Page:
Still from John Stephenson's 1999 rendition of Animal Farm.
Surprising Science
  • Researchers at the Yale School of Medicine successfully restored some functions to pig brains that had been dead for hours.
  • They hope the technology will advance our understanding of the brain, potentially developing new treatments for debilitating diseases and disorders.
  • The research raises many ethical questions and puts to the test our current understanding of death.

The image of an undead brain coming back to live again is the stuff of science fiction. Not just any science fiction, specifically B-grade sci fi. What instantly springs to mind is the black-and-white horrors of films like Fiend Without a Face. Bad acting. Plastic monstrosities. Visible strings. And a spinal cord that, for some reason, is also a tentacle?

But like any good science fiction, it's only a matter of time before some manner of it seeps into our reality. This week's Nature published the findings of researchers who managed to restore function to pigs' brains that were clinically dead. At least, what we once thought of as dead.

What's dead may never die, it seems

The researchers did not hail from House Greyjoy — "What is dead may never die" — but came largely from the Yale School of Medicine. They connected 32 pig brains to a system called BrainEx. BrainEx is an artificial perfusion system — that is, a system that takes over the functions normally regulated by the organ. The pigs had been killed four hours earlier at a U.S. Department of Agriculture slaughterhouse; their brains completely removed from the skulls.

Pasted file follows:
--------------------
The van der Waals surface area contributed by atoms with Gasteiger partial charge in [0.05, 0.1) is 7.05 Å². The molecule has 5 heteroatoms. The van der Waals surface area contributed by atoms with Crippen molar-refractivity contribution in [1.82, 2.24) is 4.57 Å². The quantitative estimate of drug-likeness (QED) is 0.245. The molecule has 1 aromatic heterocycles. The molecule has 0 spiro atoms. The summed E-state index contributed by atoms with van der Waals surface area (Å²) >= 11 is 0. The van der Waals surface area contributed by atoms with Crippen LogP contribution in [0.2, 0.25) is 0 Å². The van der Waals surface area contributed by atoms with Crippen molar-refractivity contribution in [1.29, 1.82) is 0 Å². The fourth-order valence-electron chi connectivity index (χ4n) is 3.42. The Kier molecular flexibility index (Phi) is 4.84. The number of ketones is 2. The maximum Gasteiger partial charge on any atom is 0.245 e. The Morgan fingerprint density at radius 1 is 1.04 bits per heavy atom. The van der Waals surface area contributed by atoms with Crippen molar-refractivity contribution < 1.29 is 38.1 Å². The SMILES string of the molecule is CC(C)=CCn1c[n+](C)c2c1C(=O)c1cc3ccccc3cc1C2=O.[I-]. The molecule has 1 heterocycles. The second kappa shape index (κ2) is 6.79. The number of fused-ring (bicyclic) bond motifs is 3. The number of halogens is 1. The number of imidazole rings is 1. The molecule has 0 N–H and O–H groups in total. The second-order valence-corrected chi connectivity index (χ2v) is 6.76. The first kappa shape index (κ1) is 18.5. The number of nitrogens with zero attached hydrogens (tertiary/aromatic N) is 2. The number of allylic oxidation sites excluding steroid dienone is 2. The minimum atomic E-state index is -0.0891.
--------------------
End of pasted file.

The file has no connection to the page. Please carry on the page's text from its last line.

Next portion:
BrainEx pumped an experiment solution into the brain that essentially mimic blood flow. It brought oxygen and nutrients to the tissues, giving brain cells the resources to begin many normal functions. The cells began consuming and metabolizing sugars. The brains' immune systems kicked in. Neuron samples could carry an electrical signal. Some brain cells even responded to drugs.

The researchers have managed to keep some brains alive for up to 36 hours, and currently do not know if BrainEx can have sustained the brains longer. "It is conceivable we are just preventing the inevitable, and the brain won't be able to recover," said Nenad Sestan, Yale neuroscientist and the lead researcher.

As a control, other brains received either a fake solution or no solution at all. None revived brain activity and deteriorated as normal.